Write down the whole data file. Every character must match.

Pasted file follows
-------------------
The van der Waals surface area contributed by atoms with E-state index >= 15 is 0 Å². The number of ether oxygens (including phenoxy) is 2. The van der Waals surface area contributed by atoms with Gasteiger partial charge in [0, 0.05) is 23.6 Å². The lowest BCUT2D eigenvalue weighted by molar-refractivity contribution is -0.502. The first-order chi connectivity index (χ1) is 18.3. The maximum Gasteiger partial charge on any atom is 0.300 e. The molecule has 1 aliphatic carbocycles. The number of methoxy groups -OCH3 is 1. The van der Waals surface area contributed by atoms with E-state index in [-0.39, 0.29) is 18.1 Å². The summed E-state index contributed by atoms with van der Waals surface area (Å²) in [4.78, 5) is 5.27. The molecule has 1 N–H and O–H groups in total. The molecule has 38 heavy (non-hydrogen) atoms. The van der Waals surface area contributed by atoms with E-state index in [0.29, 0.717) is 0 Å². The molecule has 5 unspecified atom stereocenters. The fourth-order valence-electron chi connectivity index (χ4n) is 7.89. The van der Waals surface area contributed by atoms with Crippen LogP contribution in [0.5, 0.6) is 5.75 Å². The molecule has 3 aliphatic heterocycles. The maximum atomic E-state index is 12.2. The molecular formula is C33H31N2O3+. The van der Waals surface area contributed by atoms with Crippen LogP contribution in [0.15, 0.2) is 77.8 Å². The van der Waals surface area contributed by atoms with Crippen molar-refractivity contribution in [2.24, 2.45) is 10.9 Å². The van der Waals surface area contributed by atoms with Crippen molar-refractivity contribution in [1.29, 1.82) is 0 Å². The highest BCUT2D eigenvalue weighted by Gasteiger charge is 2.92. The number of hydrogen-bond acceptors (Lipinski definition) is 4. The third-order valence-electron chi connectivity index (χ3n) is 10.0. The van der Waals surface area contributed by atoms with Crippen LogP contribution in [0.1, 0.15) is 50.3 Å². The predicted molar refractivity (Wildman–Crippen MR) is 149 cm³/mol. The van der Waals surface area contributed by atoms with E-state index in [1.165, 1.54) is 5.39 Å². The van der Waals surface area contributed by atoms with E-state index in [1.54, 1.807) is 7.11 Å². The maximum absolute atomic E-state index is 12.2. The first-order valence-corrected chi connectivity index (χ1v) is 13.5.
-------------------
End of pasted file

The van der Waals surface area contributed by atoms with E-state index >= 15 is 0 Å². The number of ether oxygens (including phenoxy) is 2. The van der Waals surface area contributed by atoms with Gasteiger partial charge in [0, 0.05) is 23.6 Å². The lowest BCUT2D eigenvalue weighted by molar-refractivity contribution is -0.502. The first-order chi connectivity index (χ1) is 18.3. The maximum Gasteiger partial charge on any atom is 0.300 e. The molecule has 1 aliphatic carbocycles. The number of methoxy groups -OCH3 is 1. The van der Waals surface area contributed by atoms with E-state index in [-0.39, 0.29) is 18.1 Å². The summed E-state index contributed by atoms with van der Waals surface area (Å²) in [4.78, 5) is 5.27. The molecule has 1 N–H and O–H groups in total. The molecule has 38 heavy (non-hydrogen) atoms. The van der Waals surface area contributed by atoms with E-state index in [0.29, 0.717) is 0 Å². The molecule has 5 unspecified atom stereocenters. The fourth-order valence-electron chi connectivity index (χ4n) is 7.89. The van der Waals surface area contributed by atoms with Crippen LogP contribution in [0.5, 0.6) is 5.75 Å². The molecule has 3 aliphatic heterocycles. The maximum atomic E-state index is 12.2. The molecular formula is C33H31N2O3+. The van der Waals surface area contributed by atoms with Crippen LogP contribution in [0.15, 0.2) is 77.8 Å². The van der Waals surface area contributed by atoms with Crippen molar-refractivity contribution in [2.24, 2.45) is 10.9 Å². The van der Waals surface area contributed by atoms with Crippen molar-refractivity contribution in [1.29, 1.82) is 0 Å². The highest BCUT2D eigenvalue weighted by Gasteiger charge is 2.92. The number of hydrogen-bond acceptors (Lipinski definition) is 4. The third-order valence-electron chi connectivity index (χ3n) is 10.0. The van der Waals surface area contributed by atoms with Crippen LogP contribution in [0.1, 0.15) is 50.3 Å². The predicted molar refractivity (Wildman–Crippen MR) is 149 cm³/mol. The van der Waals surface area contributed by atoms with E-state index in [1.165, 1.54) is 5.39 Å². The van der Waals surface area contributed by atoms with E-state index in [1.54, 1.807) is 7.11 Å². The maximum absolute atomic E-state index is 12.2. The first-order valence-corrected chi connectivity index (χ1v) is 13.5.